The ingenious NASA helicopter,from an annoying but understood software problem, successfully completed its fourth flight in the ultrathin atmosphere of Mars Friday, launched a new phase of advanced scientific operations for the $ 80 million drone.
“The ingenuity successfully completed its fourth flight today, and we couldn’t be happier,” said MiMi Aung, project manager, in an online status report. “We have a lot of data to analyze. The execution of Mars’ ingenuity was perfect. It’s an amazing time for our whole team!”
Data from the helicopter, transmitted back to Earth by the Mars rover Perseverance and one of NASA̵
It then climbed to a height of 16 feet, leaned south, and flew about 436 feet out and back before coming into contact one minute and 57 seconds after takeoff.
Along the way, the small drone took 60 black-and-white photos of the ground below, along with five color views, data that will be used to build a three-dimensional map of the terrain to help planning missions identify a new “airport” for future use. .
“Success,” the Jet Propulsion Laboratory, where the ingenuity was built, posted a message on Twitter after the data confirmed the takeoff. “#MarsHelicopter completed its 4th flight, going farther and faster than ever. He also took more pictures as he flew over the Martian surface. We expect these images to go down in a later data gear.”
NASA Chief of Science Thomas Zurbuchen tweeted: “Amazing! Congratulations to the team on Ingenuity’s fourth flight!”
The 4-kilogram helicopter added toas a demonstration of technology, it achieved all its pre-flight goals during three nearly flawless test flights earlier this month.
As a result, NASA’s managers decided to expand the drone’s mission to include at least another month of flight operations, making the rotorcraft work to collect scientific data. At the same time, the Permanence will move from supporting helicopter operations to completing preparations for its own scientific mission.
“As the ingenuity remains in excellent health, we plan to use it to take advantage of future aerial platforms, while prioritizing and moving forward with the near scientific goals of the Perseverance rover team,” Zurbuchen said in an earlier statement.
For the next flight, the fifth helicopter, “we will send ingenuity with a one-way flight to transfer to the new airport,” Aung said during a briefing on Friday. “Once it arrives, we will work very closely with (the persistence team) to identify the new, working products and scenarios we want to test (forward). I can’t tell you how excited we are about this new phase.”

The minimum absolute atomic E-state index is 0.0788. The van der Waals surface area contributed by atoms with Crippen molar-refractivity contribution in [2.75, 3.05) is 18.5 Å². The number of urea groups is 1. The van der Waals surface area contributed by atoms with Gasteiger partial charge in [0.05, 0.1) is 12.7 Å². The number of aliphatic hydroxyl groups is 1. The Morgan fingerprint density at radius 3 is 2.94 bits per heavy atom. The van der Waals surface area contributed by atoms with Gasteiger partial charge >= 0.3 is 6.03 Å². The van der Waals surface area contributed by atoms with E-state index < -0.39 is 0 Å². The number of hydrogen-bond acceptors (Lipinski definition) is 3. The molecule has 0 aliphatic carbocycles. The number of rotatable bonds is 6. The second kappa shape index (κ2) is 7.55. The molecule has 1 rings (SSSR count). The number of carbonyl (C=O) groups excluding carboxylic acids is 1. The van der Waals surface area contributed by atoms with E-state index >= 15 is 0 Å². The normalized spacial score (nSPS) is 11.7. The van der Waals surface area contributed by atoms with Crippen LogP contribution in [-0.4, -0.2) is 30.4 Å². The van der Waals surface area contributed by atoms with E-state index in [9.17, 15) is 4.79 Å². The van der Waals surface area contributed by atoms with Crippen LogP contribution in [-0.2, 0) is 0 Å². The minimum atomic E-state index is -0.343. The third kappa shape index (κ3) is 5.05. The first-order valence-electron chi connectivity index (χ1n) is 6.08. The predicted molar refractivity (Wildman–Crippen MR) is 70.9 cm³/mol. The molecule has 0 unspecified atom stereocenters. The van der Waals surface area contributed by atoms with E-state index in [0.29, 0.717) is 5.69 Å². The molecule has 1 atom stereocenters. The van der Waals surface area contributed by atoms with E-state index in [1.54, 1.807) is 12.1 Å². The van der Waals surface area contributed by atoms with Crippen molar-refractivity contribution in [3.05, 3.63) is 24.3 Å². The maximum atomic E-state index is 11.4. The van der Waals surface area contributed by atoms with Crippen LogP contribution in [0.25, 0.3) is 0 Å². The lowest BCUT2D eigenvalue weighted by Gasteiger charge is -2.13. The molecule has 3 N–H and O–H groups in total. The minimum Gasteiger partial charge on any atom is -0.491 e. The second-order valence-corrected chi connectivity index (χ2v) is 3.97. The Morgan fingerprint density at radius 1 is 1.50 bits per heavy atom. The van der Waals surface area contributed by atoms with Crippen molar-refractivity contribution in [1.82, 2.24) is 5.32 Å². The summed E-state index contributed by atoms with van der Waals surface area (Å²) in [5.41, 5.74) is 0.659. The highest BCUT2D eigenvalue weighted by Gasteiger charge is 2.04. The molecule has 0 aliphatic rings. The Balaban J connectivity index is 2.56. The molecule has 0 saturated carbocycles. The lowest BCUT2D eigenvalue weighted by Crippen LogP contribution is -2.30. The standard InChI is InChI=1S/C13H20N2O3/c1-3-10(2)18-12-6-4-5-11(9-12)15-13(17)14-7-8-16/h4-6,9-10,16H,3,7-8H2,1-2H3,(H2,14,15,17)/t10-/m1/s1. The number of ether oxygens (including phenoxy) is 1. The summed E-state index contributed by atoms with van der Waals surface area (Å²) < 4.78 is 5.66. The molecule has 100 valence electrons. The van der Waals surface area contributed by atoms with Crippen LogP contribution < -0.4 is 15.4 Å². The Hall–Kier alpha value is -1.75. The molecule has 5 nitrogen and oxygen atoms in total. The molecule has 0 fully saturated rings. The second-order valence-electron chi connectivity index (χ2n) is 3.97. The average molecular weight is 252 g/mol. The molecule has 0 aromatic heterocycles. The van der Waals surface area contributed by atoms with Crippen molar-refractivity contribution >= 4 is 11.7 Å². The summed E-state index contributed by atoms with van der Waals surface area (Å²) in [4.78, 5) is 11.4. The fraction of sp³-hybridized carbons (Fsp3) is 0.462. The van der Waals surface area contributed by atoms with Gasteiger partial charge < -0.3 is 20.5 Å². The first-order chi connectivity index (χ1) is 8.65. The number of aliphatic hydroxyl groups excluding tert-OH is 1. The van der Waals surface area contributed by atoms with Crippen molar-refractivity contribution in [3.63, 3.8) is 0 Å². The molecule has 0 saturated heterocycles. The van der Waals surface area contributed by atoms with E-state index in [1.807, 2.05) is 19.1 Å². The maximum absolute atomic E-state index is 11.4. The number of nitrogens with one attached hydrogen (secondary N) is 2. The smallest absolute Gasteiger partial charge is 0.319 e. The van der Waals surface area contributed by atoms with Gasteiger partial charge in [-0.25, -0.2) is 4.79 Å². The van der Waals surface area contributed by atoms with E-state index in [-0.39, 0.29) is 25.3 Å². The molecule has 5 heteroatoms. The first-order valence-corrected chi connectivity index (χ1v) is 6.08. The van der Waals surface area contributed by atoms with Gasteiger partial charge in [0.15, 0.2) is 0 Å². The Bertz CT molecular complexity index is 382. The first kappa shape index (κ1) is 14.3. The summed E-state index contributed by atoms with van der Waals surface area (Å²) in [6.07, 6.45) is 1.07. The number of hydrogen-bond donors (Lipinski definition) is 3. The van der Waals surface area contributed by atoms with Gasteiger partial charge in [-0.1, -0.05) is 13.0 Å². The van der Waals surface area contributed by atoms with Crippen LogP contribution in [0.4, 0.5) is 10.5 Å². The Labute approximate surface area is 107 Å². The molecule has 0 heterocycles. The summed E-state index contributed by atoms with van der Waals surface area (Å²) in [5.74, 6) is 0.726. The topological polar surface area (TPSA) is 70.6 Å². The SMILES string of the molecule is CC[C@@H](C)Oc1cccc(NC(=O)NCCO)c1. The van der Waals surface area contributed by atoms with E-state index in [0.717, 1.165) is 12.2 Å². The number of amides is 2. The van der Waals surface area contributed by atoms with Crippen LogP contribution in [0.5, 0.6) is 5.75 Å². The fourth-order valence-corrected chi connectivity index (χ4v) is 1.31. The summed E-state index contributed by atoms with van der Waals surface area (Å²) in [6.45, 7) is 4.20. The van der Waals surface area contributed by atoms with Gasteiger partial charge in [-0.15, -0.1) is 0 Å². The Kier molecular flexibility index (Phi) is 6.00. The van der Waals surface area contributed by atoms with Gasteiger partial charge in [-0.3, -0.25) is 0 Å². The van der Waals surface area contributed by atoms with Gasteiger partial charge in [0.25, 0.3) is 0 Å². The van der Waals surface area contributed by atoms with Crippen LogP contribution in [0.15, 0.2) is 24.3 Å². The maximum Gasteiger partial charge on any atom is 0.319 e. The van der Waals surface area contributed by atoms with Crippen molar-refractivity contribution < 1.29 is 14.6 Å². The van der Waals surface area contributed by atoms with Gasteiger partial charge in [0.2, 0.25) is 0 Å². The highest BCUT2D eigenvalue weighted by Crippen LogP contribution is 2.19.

Initially, engineers kept two test fields in reserve in case the ingenuity failed to achieve its main goals in the first three. But these now-unnecessary seat-holders have been turned into transitional flights, filling the gap between proof of concept and operational demonstrations of aerial exploration capabilities.
“We will now … work on operational products, such as aerial surveillance of specific scientific targets or consideration of contextual characteristics from places not accessible to rovers,” Aung said. “Another operational product that we will look at is a study for potential scientific observations, a study for a future rover traverse or a study for new airports to which the helicopter should be transferred.
“We can also look at stereo images, digital altitude maps. So while we are making these products, the lessons learned from this exercise will be useful for future air platform missions. And as we pursue these operational products, we will also continue to insist on the ability of ingenuity. “”
Ingenuity captivates the world imagination with its ownabout a month after the arrival of Mars with the rover Perseverance. The drone climbed to a height of about 10 feet, held for a short time, and then landed.
He flies aon April 22, climb to 16 feet and fly about seven feet to one side and then back. For his on April 25, ingenuity climbed back to 16 feet and flew 164 feet down before returning to its starting point.
“When Ingenuity’s feet touched after this third flight, we knew we had more than enough data to help engineers design future generations of helicopters on Mars,” said Bob Balaram, JPL’s chief engineer at JPL, in an online report. about the condition. “We now plan to expand our reach, speed and duration to get a further idea of efficiency.”
The team originally planned to launch the helicopter on its fourth flight on Thursday, but data sent back to Earth shows that Ingenuity’s flight computer failed to go into flight mode as expected.
A similar problem occurred on April 9 during the rotor rotation test before the drone.
At the time, engineers were discussing whether to delete Ingenuity’s flight software and load a modified version from scratch, or simply upload additional commands to improve the chances of a successful flight transition.
They decided that the latter option posed less risk, but said it was possible for the bug to recur at that time. The ingenuity then performed three successful consecutive test flights entering the scheduled flight for Thursday, when it again failed to enter flight mode.
The system was operating normally on Friday. Balaram said the team could re-evaluate whether to replace Ingenuity’s flight software with a modified version to avoid similar problems on the road.